It has taken me a while to pull my inner strength together in trying to make sense to you and your readers what the background to my poetry is really all about.
When I was young, any perception of defiance by me was met with a severe emotionally abusive scolding, often followed by a beating. The most humiliating ones were when I had to go outside and find my weapon of punishment. Once I recall being sent out three times because the sticks I had chosen were too small or too frail. I was told to find a good stick for whipping so I would learn my lesson well. If I failed to find the appropriate stick again, then the punishment would be even fiercer. I felt ashamed, horrified, terrified, and desperate to get it over with while at the same time desperate to disappear from the face of the earth. My overwhelming embarrassment during the spanking ritual was discounted – I remember the intense shame I felt at having to pull down my pants and panties “all the way” to my ankles and then bending over to receive the beating. It left me feeling sexually violated as I was naked and exposed - my buttocks, backs of my thighs and vulva burned with the pain of the beating. If I resisted at all I was assured that the punishment would be worse and I would be forcibly held down by the back of my neck to receive that which I was told I deserved.
What did I learn from all this? I learned never to ask why. I learned not to trust my own feelings. I learned I had no choices. I learned how to dissociate into another world the instant pain begins. I learned to smile and say thank you when others told me what a wonderful, kind and gentle man my father was. I learned from my mother that anything less than perfection was not acceptable. I learned to feel discounted and condemned. I was also told I was overly sensitive and mentally unstable (borderline personality disorder was my psychiatrist-father’s diagnosis of me) to become so emotional about trivial things. I was - and still am for that matter - berated for not accepting my mother’s harsh criticisms and opinions with the “love they are intended with.” As a teenager, I was told by my mother that her dearest wish for me was that I have a child myself who would be as cruel to me as I was to her so I would appreciate all her efforts to raise me well.
My earliest memories of childhood are memories of nightmares. I have been plagued by nightmares for over 40 years. In them I have been hunted, shot, ignored, rendered mute to watch horror and destruction, relived many beatings, been stalked by snipers, abandoned and ignored as I die - and unbelievably worse. After hearing my nightmare-induced screams neighbors fearing for my safety have even summoned the police to our house in the middle of the night.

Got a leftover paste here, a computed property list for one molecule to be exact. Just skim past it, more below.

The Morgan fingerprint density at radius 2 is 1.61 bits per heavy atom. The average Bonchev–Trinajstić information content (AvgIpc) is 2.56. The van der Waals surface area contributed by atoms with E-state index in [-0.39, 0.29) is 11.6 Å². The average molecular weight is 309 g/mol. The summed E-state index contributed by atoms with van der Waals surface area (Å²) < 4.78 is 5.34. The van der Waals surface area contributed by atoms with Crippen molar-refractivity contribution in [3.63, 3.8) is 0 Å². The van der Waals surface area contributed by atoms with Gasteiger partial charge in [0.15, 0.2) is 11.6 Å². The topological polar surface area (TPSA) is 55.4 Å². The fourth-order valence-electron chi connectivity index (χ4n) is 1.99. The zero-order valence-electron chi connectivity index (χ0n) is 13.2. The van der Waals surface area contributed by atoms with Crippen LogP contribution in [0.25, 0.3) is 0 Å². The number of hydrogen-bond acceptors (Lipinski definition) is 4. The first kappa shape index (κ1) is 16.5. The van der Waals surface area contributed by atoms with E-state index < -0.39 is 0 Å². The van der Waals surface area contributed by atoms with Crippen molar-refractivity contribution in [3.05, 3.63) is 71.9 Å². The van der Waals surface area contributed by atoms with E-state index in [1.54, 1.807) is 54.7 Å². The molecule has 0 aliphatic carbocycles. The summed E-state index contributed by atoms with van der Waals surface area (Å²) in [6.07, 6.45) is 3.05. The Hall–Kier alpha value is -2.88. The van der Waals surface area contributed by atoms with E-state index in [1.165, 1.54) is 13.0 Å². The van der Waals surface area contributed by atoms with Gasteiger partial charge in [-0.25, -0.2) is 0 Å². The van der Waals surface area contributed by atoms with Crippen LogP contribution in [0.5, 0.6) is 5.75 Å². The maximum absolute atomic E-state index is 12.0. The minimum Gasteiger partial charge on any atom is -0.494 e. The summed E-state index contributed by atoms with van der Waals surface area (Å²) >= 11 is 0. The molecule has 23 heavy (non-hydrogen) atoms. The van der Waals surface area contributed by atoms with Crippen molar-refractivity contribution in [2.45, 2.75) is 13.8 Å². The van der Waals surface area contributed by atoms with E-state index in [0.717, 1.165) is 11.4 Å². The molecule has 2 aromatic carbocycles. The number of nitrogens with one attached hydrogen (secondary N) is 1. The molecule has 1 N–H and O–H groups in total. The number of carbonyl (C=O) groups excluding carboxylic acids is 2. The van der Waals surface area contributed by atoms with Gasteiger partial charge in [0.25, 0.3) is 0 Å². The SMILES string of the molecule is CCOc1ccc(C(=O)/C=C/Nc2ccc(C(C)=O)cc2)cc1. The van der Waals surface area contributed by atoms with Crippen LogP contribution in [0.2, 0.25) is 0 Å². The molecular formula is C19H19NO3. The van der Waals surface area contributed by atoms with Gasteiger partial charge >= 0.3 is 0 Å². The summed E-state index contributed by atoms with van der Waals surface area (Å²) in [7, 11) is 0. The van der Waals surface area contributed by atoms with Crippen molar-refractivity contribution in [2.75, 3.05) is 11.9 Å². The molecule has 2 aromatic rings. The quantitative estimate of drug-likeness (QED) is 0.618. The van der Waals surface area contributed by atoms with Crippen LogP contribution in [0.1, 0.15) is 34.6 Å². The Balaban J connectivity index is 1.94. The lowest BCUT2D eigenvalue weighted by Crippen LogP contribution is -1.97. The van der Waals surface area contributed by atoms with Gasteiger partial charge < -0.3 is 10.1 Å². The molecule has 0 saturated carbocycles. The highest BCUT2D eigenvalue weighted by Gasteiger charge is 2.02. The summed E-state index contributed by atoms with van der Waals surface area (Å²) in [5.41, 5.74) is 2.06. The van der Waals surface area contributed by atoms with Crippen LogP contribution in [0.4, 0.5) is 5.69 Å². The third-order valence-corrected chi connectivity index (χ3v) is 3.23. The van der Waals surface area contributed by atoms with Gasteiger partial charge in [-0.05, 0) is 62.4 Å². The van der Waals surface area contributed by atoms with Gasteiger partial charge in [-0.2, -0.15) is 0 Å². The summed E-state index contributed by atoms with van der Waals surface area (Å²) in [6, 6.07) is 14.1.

Abuse tragedies seem to have a life of their own, often not felt till years later, as with my own experiences. This brings to mind what Alice Miller so eloquently wrote:
The truth about childhood is stored up in our body and lives in the depth of our soul. Our intellect can be deceived, our feelings can be numbed and manipulated, our perception shamed and confused, our bodies tricked with medication but our soul never forgets. And because we are one, one whole soul in one body, someday our body will present its bill.
I continue to cope with pain – physical and emotional - by dissociation into what I call my “black box.” In that box, locked deep inside myself, my memories of pain are blocked. In that box I find the solace of disconnection from the world. In that box there is no past, or future, only the present moment. In that box is numbness. In that box is apathy. Unfortunately the only way out of that box is to use more pain as the key to reconnecting my mind and body and soul. And so, eventually physical pain is preferable to the emotional despair. Then I cut and burn myself in an attempt to escape the emptiness in that box. The deeper my despair, the deeper the cuts and burns.
I am a separated 47-year-old female with four children and a graduate degree. I have a full-time job in a public service field. I have been on anti-depressants and anti-anxiety medications for seven years. I continue to have difficulty expressing my emotions, particularly anger since in me the expression, or even the thought of expression, of these feelings leads to intense feelings of fear and panic. Rather than being able to release these emotions, I suppress them, and subsequently dissociate so as not to feel the emotional pain within. I cut. I burn. I cut. I hit. I cut.
My poetry, which reflects the life-long pain from physical abuse, subsequent dissociation, and self-injury, follows here: